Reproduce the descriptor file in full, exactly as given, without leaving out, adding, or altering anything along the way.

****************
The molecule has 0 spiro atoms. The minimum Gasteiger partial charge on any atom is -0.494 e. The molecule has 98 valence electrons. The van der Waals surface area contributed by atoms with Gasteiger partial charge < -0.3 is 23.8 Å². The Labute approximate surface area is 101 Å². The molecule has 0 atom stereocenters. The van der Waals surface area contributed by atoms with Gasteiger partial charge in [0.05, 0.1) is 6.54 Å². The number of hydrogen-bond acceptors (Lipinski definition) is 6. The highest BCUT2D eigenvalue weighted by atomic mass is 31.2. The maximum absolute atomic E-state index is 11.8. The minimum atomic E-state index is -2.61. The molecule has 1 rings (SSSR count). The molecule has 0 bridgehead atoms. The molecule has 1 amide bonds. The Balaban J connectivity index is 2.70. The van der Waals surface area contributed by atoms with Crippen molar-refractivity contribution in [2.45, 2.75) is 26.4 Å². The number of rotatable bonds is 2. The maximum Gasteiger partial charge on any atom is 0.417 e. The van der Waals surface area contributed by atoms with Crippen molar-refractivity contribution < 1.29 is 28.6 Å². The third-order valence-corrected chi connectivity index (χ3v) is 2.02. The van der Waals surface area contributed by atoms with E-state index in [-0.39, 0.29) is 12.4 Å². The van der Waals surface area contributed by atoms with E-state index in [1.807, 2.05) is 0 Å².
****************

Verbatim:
The molecule has 0 spiro atoms. The minimum Gasteiger partial charge on any atom is -0.494 e. The molecule has 98 valence electrons. The van der Waals surface area contributed by atoms with Gasteiger partial charge < -0.3 is 23.8 Å². The Labute approximate surface area is 101 Å². The molecule has 0 atom stereocenters. The van der Waals surface area contributed by atoms with Gasteiger partial charge in [0.05, 0.1) is 6.54 Å². The number of hydrogen-bond acceptors (Lipinski definition) is 6. The highest BCUT2D eigenvalue weighted by atomic mass is 31.2. The maximum absolute atomic E-state index is 11.8. The minimum atomic E-state index is -2.61. The molecule has 1 rings (SSSR count). The molecule has 0 bridgehead atoms. The molecule has 1 amide bonds. The Balaban J connectivity index is 2.70. The van der Waals surface area contributed by atoms with Crippen molar-refractivity contribution in [2.45, 2.75) is 26.4 Å². The number of rotatable bonds is 2. The maximum Gasteiger partial charge on any atom is 0.417 e. The van der Waals surface area contributed by atoms with Crippen molar-refractivity contribution < 1.29 is 28.6 Å². The third-order valence-corrected chi connectivity index (χ3v) is 2.02. The van der Waals surface area contributed by atoms with E-state index in [-0.39, 0.29) is 12.4 Å². The van der Waals surface area contributed by atoms with E-state index in [1.807, 2.05) is 0 Å².